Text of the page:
New Zealand citizens and permanent residents returning to New Zealand will be exempt from the temporary restrictions, but will be required to self-isolate for 14 days upon their arrival back in the country. Immediate family members who are not New Zealand citizens or residents are also exempt provided they are travelling on the same flight as the family member who is a New Zealand citizen or permanent resident. Immediate family includes partner/spouse, legal guardian and dependent child under the age of 24.

For more information please see the Immigration New Zealand website and fact sheet . You can also call Immigration New Zealand on 0508 225 288 (within New Zealand) or +64 9 952 1679 (outside of New Zealand). 

Pacific countries
Pacific island countries are introducing measures to prevent the spread of COVID-19 into the Pacific. All travellers to the Pacific should check entry requirements for their destinations before travelling.

Samoa has reduced the frequency of international flights from New Zealand to Samoa. Contact your airline, travel agent, accommodation provider and travel insurance provider to confirm your travel and related arrangements. Airlines and other travel providers will have the most up-to-date information about flight availability.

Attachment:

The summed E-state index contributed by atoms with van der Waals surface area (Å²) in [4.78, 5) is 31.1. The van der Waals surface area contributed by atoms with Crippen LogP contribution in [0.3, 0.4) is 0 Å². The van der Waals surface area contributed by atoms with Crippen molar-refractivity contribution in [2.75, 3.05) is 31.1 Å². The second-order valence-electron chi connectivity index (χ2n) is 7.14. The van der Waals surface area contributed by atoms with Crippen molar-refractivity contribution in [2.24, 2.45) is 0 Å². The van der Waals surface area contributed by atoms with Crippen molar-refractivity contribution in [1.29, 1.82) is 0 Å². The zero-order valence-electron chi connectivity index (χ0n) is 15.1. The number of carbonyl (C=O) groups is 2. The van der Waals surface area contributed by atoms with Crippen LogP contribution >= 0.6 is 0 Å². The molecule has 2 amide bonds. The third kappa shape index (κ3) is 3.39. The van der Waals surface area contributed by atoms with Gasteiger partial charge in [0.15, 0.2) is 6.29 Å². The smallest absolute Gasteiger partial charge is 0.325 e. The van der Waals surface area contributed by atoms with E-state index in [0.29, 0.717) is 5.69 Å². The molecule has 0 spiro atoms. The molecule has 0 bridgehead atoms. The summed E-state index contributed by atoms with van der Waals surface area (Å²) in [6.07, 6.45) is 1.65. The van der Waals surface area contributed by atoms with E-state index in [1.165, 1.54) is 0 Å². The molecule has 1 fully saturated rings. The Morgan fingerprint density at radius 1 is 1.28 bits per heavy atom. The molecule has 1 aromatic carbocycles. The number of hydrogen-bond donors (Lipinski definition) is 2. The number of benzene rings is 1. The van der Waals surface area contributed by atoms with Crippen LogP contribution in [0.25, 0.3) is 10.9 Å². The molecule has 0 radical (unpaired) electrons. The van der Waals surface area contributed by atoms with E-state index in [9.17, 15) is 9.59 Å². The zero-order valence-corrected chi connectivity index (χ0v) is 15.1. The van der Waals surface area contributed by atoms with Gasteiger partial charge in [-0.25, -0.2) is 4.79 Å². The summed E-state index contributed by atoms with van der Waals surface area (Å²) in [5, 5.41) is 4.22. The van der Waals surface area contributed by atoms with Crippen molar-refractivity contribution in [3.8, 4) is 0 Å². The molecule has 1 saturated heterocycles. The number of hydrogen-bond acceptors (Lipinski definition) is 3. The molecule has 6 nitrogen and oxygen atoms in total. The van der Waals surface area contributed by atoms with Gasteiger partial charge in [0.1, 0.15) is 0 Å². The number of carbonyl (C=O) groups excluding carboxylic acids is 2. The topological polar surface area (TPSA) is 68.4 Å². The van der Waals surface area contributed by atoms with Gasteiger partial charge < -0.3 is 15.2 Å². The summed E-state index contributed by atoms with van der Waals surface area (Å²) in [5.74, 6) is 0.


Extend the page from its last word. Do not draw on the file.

Travellers entering Samoa from or transiting through all ports in New Zealand are required to undergo medical examination by a Registered Medical Practitioner within three days before arrival. This medical clearance report will be required for check-in prior to issuing of boarding passes.

Other countries and territories:
In light of the developing COVID-19 outbreak, a number of countries and territories have announced they are closing their borders to foreign nationals travelling from, or transiting through, mainland China or other locations that have had cases of COVID-19. These border restrictions may apply to New Zealanders seeking to transit through these countries or territories to New Zealand.

The New Zealand Ministry of Foreign Affairs and Trade does not provide immigration advice for entry to other countries and territories. The border authorities of the country or territory you are travelling to make the final decision about factors which may impact your eligibility for entry. We recommend that travellers consult the official website or the nearest embassy or consulate of the country or territory they wish to enter before travelling to find out about any border controls that may apply to them.

Associated Advisories: